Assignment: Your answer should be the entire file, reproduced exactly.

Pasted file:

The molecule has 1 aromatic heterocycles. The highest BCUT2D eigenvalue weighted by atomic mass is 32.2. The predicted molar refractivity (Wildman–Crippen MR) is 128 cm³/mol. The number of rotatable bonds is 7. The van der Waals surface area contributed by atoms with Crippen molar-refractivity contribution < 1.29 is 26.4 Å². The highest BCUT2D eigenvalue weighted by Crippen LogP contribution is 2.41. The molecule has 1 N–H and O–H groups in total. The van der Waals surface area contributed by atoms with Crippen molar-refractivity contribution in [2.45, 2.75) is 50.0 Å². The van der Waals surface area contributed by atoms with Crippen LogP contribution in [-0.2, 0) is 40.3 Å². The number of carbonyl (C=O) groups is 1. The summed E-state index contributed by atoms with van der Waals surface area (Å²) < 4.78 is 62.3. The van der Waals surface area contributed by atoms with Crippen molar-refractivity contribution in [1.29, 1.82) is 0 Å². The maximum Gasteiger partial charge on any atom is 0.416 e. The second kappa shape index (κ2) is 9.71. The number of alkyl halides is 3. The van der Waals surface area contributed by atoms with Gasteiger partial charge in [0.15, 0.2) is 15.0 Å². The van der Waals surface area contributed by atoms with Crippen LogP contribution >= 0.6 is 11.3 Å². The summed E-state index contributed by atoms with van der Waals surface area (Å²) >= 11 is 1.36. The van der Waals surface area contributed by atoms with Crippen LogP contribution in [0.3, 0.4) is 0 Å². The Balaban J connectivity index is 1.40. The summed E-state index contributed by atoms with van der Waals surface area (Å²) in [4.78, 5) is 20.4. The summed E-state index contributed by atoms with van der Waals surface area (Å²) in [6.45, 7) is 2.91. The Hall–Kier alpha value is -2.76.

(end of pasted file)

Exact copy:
The molecule has 1 aromatic heterocycles. The highest BCUT2D eigenvalue weighted by atomic mass is 32.2. The predicted molar refractivity (Wildman–Crippen MR) is 128 cm³/mol. The number of rotatable bonds is 7. The van der Waals surface area contributed by atoms with Crippen molar-refractivity contribution < 1.29 is 26.4 Å². The highest BCUT2D eigenvalue weighted by Crippen LogP contribution is 2.41. The molecule has 1 N–H and O–H groups in total. The van der Waals surface area contributed by atoms with Crippen molar-refractivity contribution in [2.45, 2.75) is 50.0 Å². The van der Waals surface area contributed by atoms with Crippen LogP contribution in [-0.2, 0) is 40.3 Å². The number of carbonyl (C=O) groups is 1. The summed E-state index contributed by atoms with van der Waals surface area (Å²) < 4.78 is 62.3. The van der Waals surface area contributed by atoms with Crippen molar-refractivity contribution in [1.29, 1.82) is 0 Å². The maximum Gasteiger partial charge on any atom is 0.416 e. The second kappa shape index (κ2) is 9.71. The number of alkyl halides is 3. The van der Waals surface area contributed by atoms with Gasteiger partial charge in [0.15, 0.2) is 15.0 Å². The van der Waals surface area contributed by atoms with Crippen LogP contribution >= 0.6 is 11.3 Å². The summed E-state index contributed by atoms with van der Waals surface area (Å²) >= 11 is 1.36. The van der Waals surface area contributed by atoms with Crippen LogP contribution in [0.3, 0.4) is 0 Å². The Balaban J connectivity index is 1.40. The summed E-state index contributed by atoms with van der Waals surface area (Å²) in [4.78, 5) is 20.4. The summed E-state index contributed by atoms with van der Waals surface area (Å²) in [6.45, 7) is 2.91. The Hall–Kier alpha value is -2.76.